I have found that the conductivity of the body fluids with which the thermistor element comes into contact during normal use is insufficient to disturb the electrical characteristics of the thermistor element. Accordingly, under the invention the thermistor element is not shielded from contact with such fluids but instead is bare or exposed as shown, and whereby through such direct contact it retains adequate accuracy while gaining improved response.

Under existing manufacturing methods and tolerances the temperature resistance curves of thermistors vary from element to element both in slope and in absolute resistance values, the resistance tolerance being as much as :20%. I have found that at least four thermistors of the same appropriate composition and for the limited or 10 F. temperature range here concerned, the differences in slope may be ignored. Further, I have discovered a means by which the absolute resistance value of the individual thermistors may be conformed to within a tolerance of :10 ohms.

The means which I employ to accord the thermistors the same identical resistance value is to reduce the mass of by grinding the elements, as by lapping in a cup of hard abrasive. To facilitate this I mount the thermistor as shown with its tip and substantially all of its external side wall protruding beyond the probe.

For example of the standardizing, the variation in the individual resistances values of the resistor elements produced by conventional manufacturing techniques may yield completed sensing unit resistance values, at, say, R, which vary across the range 400-430 ohms. Under the invention, the thermistor resistance values will be corrected by the aforementioned means to the same or a nominal value which will of course be above but conveniently close to the range. Thus upon assembly of the thermistor probe leads, cable and plug to form the sensing units, I note their resistance readings in a 100 F. temperature bath, and then calibrate the units to the same resistance reading of, say, 432 ohms to within a tolerance of plus or minus one ohm by the aforesaid rotating of the thermistor element in a cup of hard abrasive. In this I may perform the cycle of grinding the thermistor element, and then checking or remeasuring the resistance one or more times as necessary to bring the particular sensing unit to the desired standard reading, here 432:1 ohms.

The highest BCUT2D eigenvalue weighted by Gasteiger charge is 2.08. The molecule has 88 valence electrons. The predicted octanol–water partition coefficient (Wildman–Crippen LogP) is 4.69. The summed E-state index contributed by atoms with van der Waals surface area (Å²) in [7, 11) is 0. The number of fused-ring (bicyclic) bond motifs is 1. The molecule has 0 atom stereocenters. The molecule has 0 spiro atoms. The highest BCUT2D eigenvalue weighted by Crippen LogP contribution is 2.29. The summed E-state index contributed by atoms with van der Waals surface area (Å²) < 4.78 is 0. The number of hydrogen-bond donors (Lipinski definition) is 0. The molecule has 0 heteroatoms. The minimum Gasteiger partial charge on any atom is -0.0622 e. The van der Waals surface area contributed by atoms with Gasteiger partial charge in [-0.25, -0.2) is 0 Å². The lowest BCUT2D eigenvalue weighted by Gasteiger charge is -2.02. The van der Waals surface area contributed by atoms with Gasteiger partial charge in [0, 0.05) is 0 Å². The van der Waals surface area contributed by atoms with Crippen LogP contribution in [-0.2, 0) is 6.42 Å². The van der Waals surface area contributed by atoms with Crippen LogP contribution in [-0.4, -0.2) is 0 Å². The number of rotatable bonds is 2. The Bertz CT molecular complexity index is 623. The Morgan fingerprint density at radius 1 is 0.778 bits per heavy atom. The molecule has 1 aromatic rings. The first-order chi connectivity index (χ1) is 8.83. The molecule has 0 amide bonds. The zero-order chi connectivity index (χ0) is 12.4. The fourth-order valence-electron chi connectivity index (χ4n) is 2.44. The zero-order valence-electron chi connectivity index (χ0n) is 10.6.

-In this way, I am able to prepare very quickly and very inexpensively a plurality of thermistor sensing units having identical resistance values at 100 F. and the differences in whose slopes across the narrow or ten degree temperature range with which I am concerned may be ignored. Under this invention then the thermistor sensing units are quickly and easily and by merely mechanical means given identical temperature resistance characteristics whereby they are replaceable in a single, or usable interchangeably with multiple, reading units.

The providing novelly of standard or uniform thermistor sensing units will be understood to permit the use of a very simple, rugged, inexpensive, reading unit which, once it has been calibrated, rarely requires recalibration under normal conditions.

Referring now again to the wiring diagram of FIG. 3, the reading unit is seen to be arranged as a Wheatstone bridge in which the thermistor sensing unit 27 is one leg and resistor 19 and temperature indicating potentiometer 17 are the other leg at one side of the bridge. And the connection of null reading ammeter 13 to the center tap of potentiometer 18 divides that as the two legs at the other side of the bridge.

When using a thermistor having a normal resist-ance of 432:1 ohms at 100 F. and a rate of change of resistance of 151.01 ohms per degree F. in the range 96106 F., I find it convenient to employ a potentometer having a full scale resistance of ohms for both the temperature indicating potentiometer 17 and the calibrating potentiometer 18. In order to use as much of the scale of potentiometer 17 as possible, I so adjust dial 12 that the half scale point on the potentiometer (approximately 75 ohms) indicates 101 F., being th midpoint between 96 F. and 106 F. on dial 12. The use of fixed resistor 19, having a nominal value of say 360 ohms, is to approximately balance the leg which includes potentiometer 17 with the leg which includes thermistor 27.